Launching the country's biggest ever anti-Maoist offensive, security forces on Tuesday adopted a new strategy of guerilla warfare in the hunt for naxals in the dense forests of Orissa where additional paramilitary personnel have been rushed to join the long haul operation.
Backed by helicopters and sniffer dogs, over 1,000 policemen intensified their search for the maoists involved in the Nayagarh attack in which 14 policemen and one civilian were killed last Friday after failing to locate them in Gosmah forest, official sources said. Fresh reinforcements of 500 Central Reserve Police Force were rushed by the Centre.
"Besides using Air Force choppers to spot the ultras inside jungles, the security forces deployed a large number of trained dogs," said a senior officer engaged in the four-day-old combing operation.
Suspecting the presence of landmines and claymore mines in the jungles, the security forces were using sniffer dogs to locate the ultras suspected to be hiding in the caves of Singhasini hills near Buguda in Ganjam district.
The change of strategy to nab the ultras was believed to have been influenced by the death of three prominent members of the Special Operation Group, including assistant commandant Pramod Kumar Satpathy, during the combing operation.
"Instead of chasing the ultras into jungles, the force will now wait for the enemies to surface as per the new strategy," an officer said.
"We do not want to sacrifice more personnel by directly confronting the ultras and raiding their hideouts. The enemies were obviously in an advantageous position inside the forests. They knew the routes and were well acquainted with the terrain," a police official engaged in the operation said.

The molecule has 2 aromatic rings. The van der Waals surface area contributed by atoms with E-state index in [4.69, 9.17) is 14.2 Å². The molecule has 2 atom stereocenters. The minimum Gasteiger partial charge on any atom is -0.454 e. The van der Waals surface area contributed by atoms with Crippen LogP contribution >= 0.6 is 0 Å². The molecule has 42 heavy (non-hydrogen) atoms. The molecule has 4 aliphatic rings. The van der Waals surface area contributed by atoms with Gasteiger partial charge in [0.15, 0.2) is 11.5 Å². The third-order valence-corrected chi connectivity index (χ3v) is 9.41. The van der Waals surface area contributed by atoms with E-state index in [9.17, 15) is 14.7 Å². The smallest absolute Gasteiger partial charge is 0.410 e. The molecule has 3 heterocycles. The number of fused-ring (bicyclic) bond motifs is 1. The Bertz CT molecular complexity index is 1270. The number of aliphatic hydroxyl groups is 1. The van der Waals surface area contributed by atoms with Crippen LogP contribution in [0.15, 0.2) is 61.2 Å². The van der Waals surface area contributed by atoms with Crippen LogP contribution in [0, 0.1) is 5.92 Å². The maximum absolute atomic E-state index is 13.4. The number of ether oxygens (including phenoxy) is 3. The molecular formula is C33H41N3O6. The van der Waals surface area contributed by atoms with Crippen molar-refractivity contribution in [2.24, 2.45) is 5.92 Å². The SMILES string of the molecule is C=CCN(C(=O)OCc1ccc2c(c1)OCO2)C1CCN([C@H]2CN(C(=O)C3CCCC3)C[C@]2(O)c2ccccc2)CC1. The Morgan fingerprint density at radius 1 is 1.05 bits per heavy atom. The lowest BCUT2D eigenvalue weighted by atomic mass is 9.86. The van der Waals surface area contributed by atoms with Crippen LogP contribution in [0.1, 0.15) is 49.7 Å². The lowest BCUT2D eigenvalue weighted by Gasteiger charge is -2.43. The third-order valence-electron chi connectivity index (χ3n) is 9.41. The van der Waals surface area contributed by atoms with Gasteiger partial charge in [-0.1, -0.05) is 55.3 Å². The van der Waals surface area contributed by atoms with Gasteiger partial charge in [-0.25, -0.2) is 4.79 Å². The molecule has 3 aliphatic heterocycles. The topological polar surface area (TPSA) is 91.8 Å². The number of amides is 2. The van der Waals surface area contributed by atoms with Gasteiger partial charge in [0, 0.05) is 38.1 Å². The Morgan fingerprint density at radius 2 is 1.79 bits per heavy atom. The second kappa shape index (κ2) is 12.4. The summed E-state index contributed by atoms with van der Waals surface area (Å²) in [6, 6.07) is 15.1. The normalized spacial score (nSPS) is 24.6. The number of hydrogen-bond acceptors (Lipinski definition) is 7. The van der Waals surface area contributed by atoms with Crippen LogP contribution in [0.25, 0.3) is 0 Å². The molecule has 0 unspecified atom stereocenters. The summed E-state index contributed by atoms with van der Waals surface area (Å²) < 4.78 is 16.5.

The officer said moonlight had helped the ultras to slip from their hideouts in Gosmah forest which was encircled by the security personnel. "It was easy for the ultras to escape taking advantage of their knowledge of forest routes," the officer said.
Personnel of the Orissa police, SOG, CRPF and Greyhound from Andhra Pradesh were also carrying out the operation in the jungles of Ganjam, Kandhamal and Gajapati districts adjoining Nayagarh district.
While Kandhamal superintendent of police Nikhil Kanodia was leading a group in Daringibadi area, southern range DIG R P Koche was heading another group.
"Even district magistrates of several districts were asked to help in the combing operation, said to be the biggest ever anti-Maoist operation in the country," claimed a senior home department official.
Sources said the combing operation was likely to continue for a long period.
Meanwhile, concerned over a spate of naxal attacks in some states, the home ministry is seriously considering a proposal to raise fresh India Reserve Battations and CRPF Battalions.
A high-level meeting, chaired by home minister Shivraj Patil discussed the proposal with the Union home secretary, special secretary (internal security) and heads of central para-military forces.